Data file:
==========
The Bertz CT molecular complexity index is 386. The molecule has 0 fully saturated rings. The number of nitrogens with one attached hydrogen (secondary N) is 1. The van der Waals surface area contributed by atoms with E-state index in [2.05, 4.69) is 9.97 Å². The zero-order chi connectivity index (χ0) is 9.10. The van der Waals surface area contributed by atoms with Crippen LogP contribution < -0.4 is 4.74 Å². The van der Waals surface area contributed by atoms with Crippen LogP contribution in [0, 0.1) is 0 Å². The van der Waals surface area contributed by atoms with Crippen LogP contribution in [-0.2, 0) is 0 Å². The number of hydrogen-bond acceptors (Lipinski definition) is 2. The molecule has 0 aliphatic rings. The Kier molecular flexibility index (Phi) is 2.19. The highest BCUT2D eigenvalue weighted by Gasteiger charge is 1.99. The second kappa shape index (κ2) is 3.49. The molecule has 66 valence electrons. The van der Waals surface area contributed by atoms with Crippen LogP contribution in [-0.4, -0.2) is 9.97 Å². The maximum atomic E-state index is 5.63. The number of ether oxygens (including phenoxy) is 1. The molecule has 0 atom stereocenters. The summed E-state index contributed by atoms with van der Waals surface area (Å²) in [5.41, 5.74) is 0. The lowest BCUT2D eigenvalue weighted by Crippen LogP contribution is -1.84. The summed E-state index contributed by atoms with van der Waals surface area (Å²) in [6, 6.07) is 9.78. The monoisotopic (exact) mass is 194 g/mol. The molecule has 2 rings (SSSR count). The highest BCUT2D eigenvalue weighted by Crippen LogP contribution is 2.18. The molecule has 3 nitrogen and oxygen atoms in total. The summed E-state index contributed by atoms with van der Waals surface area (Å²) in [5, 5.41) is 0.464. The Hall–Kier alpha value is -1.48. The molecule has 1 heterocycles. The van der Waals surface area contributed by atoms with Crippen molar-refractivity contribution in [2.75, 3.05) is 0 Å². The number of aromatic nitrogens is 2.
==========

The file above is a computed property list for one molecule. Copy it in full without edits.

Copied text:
The Bertz CT molecular complexity index is 386. The molecule has 0 fully saturated rings. The number of nitrogens with one attached hydrogen (secondary N) is 1. The van der Waals surface area contributed by atoms with E-state index in [2.05, 4.69) is 9.97 Å². The zero-order chi connectivity index (χ0) is 9.10. The van der Waals surface area contributed by atoms with Crippen LogP contribution < -0.4 is 4.74 Å². The van der Waals surface area contributed by atoms with Crippen LogP contribution in [0, 0.1) is 0 Å². The van der Waals surface area contributed by atoms with Crippen LogP contribution in [-0.2, 0) is 0 Å². The number of hydrogen-bond acceptors (Lipinski definition) is 2. The molecule has 0 aliphatic rings. The Kier molecular flexibility index (Phi) is 2.19. The highest BCUT2D eigenvalue weighted by Gasteiger charge is 1.99. The second kappa shape index (κ2) is 3.49. The molecule has 66 valence electrons. The van der Waals surface area contributed by atoms with Crippen LogP contribution in [-0.4, -0.2) is 9.97 Å². The maximum atomic E-state index is 5.63. The number of ether oxygens (including phenoxy) is 1. The molecule has 0 atom stereocenters. The summed E-state index contributed by atoms with van der Waals surface area (Å²) in [5.41, 5.74) is 0. The lowest BCUT2D eigenvalue weighted by Crippen LogP contribution is -1.84. The summed E-state index contributed by atoms with van der Waals surface area (Å²) in [6, 6.07) is 9.78. The monoisotopic (exact) mass is 194 g/mol. The molecule has 2 rings (SSSR count). The highest BCUT2D eigenvalue weighted by Crippen LogP contribution is 2.18. The molecule has 3 nitrogen and oxygen atoms in total. The summed E-state index contributed by atoms with van der Waals surface area (Å²) in [5, 5.41) is 0.464. The Hall–Kier alpha value is -1.48. The molecule has 1 heterocycles. The van der Waals surface area contributed by atoms with Crippen molar-refractivity contribution in [2.75, 3.05) is 0 Å². The number of aromatic nitrogens is 2.